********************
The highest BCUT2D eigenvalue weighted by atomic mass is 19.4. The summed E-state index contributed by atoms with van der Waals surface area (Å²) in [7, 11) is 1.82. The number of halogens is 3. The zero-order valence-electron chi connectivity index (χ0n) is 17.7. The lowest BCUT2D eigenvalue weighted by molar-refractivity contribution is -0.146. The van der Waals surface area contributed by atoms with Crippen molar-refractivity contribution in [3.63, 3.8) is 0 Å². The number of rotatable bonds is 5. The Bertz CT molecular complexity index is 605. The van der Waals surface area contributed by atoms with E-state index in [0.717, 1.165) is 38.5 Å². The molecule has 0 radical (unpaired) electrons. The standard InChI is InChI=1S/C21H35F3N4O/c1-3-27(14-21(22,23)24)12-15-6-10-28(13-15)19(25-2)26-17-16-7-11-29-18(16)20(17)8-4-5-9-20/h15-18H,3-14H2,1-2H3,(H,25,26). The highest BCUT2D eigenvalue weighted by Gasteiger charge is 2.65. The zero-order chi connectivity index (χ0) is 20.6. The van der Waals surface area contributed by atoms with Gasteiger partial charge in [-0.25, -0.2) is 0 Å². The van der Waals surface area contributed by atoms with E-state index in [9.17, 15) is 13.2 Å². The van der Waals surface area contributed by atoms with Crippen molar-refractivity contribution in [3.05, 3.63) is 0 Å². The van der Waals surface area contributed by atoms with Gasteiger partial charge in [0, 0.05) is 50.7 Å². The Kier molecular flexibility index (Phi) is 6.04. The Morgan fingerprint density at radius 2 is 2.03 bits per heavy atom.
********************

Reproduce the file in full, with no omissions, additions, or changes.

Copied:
The highest BCUT2D eigenvalue weighted by atomic mass is 19.4. The summed E-state index contributed by atoms with van der Waals surface area (Å²) in [7, 11) is 1.82. The number of halogens is 3. The zero-order valence-electron chi connectivity index (χ0n) is 17.7. The lowest BCUT2D eigenvalue weighted by molar-refractivity contribution is -0.146. The van der Waals surface area contributed by atoms with Crippen molar-refractivity contribution in [3.63, 3.8) is 0 Å². The number of rotatable bonds is 5. The Bertz CT molecular complexity index is 605. The van der Waals surface area contributed by atoms with E-state index in [0.717, 1.165) is 38.5 Å². The molecule has 0 radical (unpaired) electrons. The standard InChI is InChI=1S/C21H35F3N4O/c1-3-27(14-21(22,23)24)12-15-6-10-28(13-15)19(25-2)26-17-16-7-11-29-18(16)20(17)8-4-5-9-20/h15-18H,3-14H2,1-2H3,(H,25,26). The highest BCUT2D eigenvalue weighted by Gasteiger charge is 2.65. The zero-order chi connectivity index (χ0) is 20.6. The van der Waals surface area contributed by atoms with Gasteiger partial charge in [-0.25, -0.2) is 0 Å². The van der Waals surface area contributed by atoms with E-state index in [9.17, 15) is 13.2 Å². The van der Waals surface area contributed by atoms with Crippen molar-refractivity contribution in [3.05, 3.63) is 0 Å². The van der Waals surface area contributed by atoms with Gasteiger partial charge in [0, 0.05) is 50.7 Å². The Kier molecular flexibility index (Phi) is 6.04. The Morgan fingerprint density at radius 2 is 2.03 bits per heavy atom.